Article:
India condemns Leicester violence and vandalism of Hindu religious premises
The Indian High Commission in London on Monday strongly condemned the violence in Leicester city that erupted after India was defeated by Pakistan in the Asia Cup match on August 28.
In a strongly worded press release, the commission said it has expressed its outrage against the violence against the Indian community and vandalising of Hindu religious premises in Leicester.
It said that it has taken up the matter with the British authorities and sought serious action against the perpetrators.
So far, 15 people have been arrested following a special operation by the police to "deter further disorder" in Leicester, reports BBC.
The arrests followed large-scale protests on Saturday and Sunday as tensions ran high between young men from sections of the Muslim and Hindu communities.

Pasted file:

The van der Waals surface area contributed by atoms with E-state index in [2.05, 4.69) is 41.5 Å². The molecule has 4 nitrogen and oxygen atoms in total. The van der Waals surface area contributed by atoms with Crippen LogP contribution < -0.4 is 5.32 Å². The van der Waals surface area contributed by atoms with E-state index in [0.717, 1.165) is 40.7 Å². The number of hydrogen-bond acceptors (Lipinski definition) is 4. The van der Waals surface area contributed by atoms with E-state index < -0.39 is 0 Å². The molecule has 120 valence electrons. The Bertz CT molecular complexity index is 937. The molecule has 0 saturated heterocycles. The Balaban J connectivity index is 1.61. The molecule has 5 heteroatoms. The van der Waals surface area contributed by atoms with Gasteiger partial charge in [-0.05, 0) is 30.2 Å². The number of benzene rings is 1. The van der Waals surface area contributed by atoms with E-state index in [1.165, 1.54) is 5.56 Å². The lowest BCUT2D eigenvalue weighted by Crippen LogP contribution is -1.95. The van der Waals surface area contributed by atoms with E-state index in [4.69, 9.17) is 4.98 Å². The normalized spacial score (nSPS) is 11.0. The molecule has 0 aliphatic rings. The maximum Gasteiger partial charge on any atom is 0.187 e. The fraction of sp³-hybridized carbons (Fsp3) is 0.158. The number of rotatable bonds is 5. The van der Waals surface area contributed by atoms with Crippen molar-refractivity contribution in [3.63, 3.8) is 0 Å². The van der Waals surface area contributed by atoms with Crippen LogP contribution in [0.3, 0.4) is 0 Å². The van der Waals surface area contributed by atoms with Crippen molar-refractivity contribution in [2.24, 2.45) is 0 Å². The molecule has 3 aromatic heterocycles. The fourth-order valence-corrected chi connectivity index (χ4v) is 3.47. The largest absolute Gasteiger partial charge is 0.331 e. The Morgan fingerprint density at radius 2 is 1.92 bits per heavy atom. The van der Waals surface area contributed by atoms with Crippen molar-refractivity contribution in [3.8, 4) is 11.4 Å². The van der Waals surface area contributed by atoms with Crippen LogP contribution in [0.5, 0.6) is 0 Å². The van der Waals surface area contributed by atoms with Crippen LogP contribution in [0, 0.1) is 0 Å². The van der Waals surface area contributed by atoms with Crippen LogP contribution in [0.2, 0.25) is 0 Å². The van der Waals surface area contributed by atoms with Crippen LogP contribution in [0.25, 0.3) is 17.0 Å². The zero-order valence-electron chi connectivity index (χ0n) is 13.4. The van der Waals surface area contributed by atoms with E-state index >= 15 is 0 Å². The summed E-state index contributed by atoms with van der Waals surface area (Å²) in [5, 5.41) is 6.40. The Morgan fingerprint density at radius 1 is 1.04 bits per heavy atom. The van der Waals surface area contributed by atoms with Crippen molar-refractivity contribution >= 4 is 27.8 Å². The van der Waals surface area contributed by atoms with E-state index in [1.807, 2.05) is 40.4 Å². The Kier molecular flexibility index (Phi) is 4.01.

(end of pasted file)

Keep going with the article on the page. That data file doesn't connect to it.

According to BBC, people during Sunday's protest congregated on Belgrave Road, with members of the crowd saying that they were on the streets as a result of the recent unrest.
Allegations and counter-allegations continued between the members of the two community, both accusing each other of targeted attacks.
Speaking to the Guardian, a 42-year-old community leader named Rukhsana Hussain claimed that a group of men marched through the city’s Green Lane Road area on Saturday, where there are a number of Muslim-owned businesses and a Hindu temple.
According to the report, the men were heard chanting “Jai Shri Ram”, in which a video substantiating this claim was shared on Twitter purportedly showing men from the Hindu community throwing glass bottles on Belgrave Road.
On the other hand, Indian-origin Drishti Mae, a resident of Leicester who used to head a national Hindu organisation, told the Guardian that the Hindu community was being targeted and attacked and added that she had never seen such unrest in the city.
“It’s the Hindu community that’s being targeted, a first-generation migrant community…They feel threatened, and attacked,” she told The Guardian.
She claimed that the police were failing to protect property, people and places of worship, according to the report, and said “We do have a right to protect ourselves.”